Published: June 3, 2024
The professor Evan Thomas with the governor and a senator in a field outside

Governor Jared Polis has signed into law the new Colorado Senate Bill SB24-037, titled "Study Green Infrastructure for Water Quality Management." Sponsored by Senators Cleave Simpson and Jeff Bridges, along with Representatives Mike Lynch and Karen McCormick, this significant legislation aims to enhance water quality and environmental sustainability in Colorado. This landmark bill is supported by a NASA-funded Congressional earmark provided by Colorado Congressman Joe Neguse. 

The bill directs the team at the University of Colorado Boulder Mortenson Center in Global Engineering & Resilience and Colorado State University's Energy Institute to work directly with the Colorado Department of Public Health and Environment to identify new pathways to restore rivers and watersheds in Colorado, improve water quality, and reduce emissions associated with water and wastewater treatment.

Over the next two years, this team will develop up to three pilot projects in collaboration with communities and utilities to demonstrate the use of green infrastructure and green financing mechanisms. This work will include actively restoring watersheds using public and private sector investment, including the purchase of carbon credits based on avoided electricity demand from water treatment.

Evan Thomas, Director of the Mortenson Center in Global Engineering & Resilience at CU Boulder said, “It has been a rewarding experience to propose this idea and work with Senator Simpson and other elected representatives and state officials in Colorado to bring it to life, and we're looking forward to what this could mean for Colorado's water and air.”

Dr. Thomas, who is also an environmental engineering professor at CU Boulder will additionally lead a $950,000 congressionally mandated, NASA-funded research project to monitor water quality and understand the impact of wildfires on the Yampa and Cache la Poudre rivers in Colorado. “About half of America’s rivers don’t meet the Clean Water Act standards and that’s also true in Colorado,” Thomas said. “We have many rivers that are on what is called the 303(d) list, meaning that they’re impaired and they don’t meet the Clean Water Act,” said Thomas.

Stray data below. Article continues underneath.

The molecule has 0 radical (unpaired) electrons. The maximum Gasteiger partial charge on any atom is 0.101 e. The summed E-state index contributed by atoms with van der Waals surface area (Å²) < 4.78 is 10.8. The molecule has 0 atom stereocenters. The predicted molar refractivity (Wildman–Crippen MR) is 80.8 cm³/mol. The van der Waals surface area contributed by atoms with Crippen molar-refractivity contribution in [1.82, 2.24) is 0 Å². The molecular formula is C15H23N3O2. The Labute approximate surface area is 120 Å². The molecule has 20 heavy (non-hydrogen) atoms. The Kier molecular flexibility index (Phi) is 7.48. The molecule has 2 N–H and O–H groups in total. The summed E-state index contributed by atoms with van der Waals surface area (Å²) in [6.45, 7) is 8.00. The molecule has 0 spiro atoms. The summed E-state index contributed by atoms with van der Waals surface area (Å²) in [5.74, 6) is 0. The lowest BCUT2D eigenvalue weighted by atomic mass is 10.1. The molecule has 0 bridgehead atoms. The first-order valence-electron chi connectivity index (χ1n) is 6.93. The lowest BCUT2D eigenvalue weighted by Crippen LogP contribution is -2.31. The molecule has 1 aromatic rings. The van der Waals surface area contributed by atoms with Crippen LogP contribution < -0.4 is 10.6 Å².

Thomas and his team have already been utilizing sensors to monitor these rivers. With the new funding, these sensors will continue to collect data for at least another year. The objective is to identify contamination sources and develop effective, nature-based solutions. Unlike traditional point-in-time sampling methods, the robust and durable sensors provide cost-effective, continuous measurements.

“The idea is that we can develop technologies that help communities and help the state better manage watersheds so that we can restore watersheds, we can restore land cost-effectively and in a way that benefits more people,” Thomas said.

Photo: Director/Professor Evan Thomas, Governor Jared Polis & Senator Cleave Simpson at the Senate bill signing in Alamosa, Colorado.